Press & Reviews
Scott Stroman The Weekend (Diana)
"Joanna Harries is the standout amongst the support cast, her mezzo-soprano lending pathos to the daughter whose life is falling apart yet nobody is willing to speak to her.”
Holst Sāvitri (title role)
"Its blurry harmonies and unsettling folkishness still cast a spell…Harries sang with conviction and emotional force.”
“Throughout the performance, Harries’s robust mezzo-soprano adroitly navigated the shifting moods and keys of the piece, letting rip in her final exchange with Death. “Give me life, life is all I ask of thee,” she implores, redolent of Salome in her final moments.”
“The young singers, unamplified, bring admirable clarity to their projection of Holst’s sometimes cryptic English text and declamatory, yet lyrical vocal lines...Joanna Harries is both gentle and strong as Savitri.”
“If Holst’s opera rarely grabs you in the viscera, it can be touching, as it was performed here by Joanna Harries...with [her] light expressive mezzo.”
Ullmann Der Kaiser von Atlantis (Drummer)
"An outstandingly intense cast (Chiara Vinci, Joanna Harries, Peter Brathwaite)...help to evoke the manic mixture of desperation, determination and fatalistic urgency.”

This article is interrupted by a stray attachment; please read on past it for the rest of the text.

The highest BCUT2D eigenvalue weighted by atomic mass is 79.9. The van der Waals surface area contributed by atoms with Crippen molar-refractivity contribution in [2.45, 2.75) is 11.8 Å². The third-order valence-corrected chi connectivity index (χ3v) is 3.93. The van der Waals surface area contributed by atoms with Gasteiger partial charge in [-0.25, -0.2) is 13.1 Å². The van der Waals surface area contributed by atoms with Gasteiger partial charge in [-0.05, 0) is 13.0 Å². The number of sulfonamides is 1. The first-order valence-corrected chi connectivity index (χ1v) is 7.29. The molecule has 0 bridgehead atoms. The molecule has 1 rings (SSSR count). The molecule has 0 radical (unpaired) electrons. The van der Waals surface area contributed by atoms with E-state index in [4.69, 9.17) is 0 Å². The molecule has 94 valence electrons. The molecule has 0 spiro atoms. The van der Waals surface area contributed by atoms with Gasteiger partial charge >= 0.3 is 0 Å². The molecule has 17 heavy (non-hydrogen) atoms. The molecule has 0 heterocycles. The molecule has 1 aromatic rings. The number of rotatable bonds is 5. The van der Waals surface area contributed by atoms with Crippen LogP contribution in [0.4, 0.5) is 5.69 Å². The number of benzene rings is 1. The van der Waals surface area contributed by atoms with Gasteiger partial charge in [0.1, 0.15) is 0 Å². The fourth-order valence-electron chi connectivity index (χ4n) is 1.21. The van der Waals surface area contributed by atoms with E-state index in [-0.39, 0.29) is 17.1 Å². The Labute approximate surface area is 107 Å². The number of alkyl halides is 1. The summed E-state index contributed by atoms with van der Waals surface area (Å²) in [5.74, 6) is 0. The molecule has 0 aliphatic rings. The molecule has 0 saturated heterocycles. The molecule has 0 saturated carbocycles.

David Blake & Keith Warner Scoring a Century (Tartine)
"The level of talent displayed by the young cast – many of them taking multiple roles – holds the attention through scene after scene. Among her manifold duties, Joanna Harries displays acumen as nightclub singer Tartine.”
Handel Agrippina (Ottone)
"Another outstanding interpretation was that of Joanna Harries as Ottone...She has a beautifully schooled mezzo and projected each of her emotionally penetrating arias with great accomplishment."
Weill Street Scene (Mrs Jones)
"[The cast] included some remarkably mature singers and some excellent acting. I can't possibly mention everyone, but I have to pick out Joanna Harries, as Emma Jones, the warm-hearted wiseacre of the wives - her vivid Noo Joisey tones were a delight."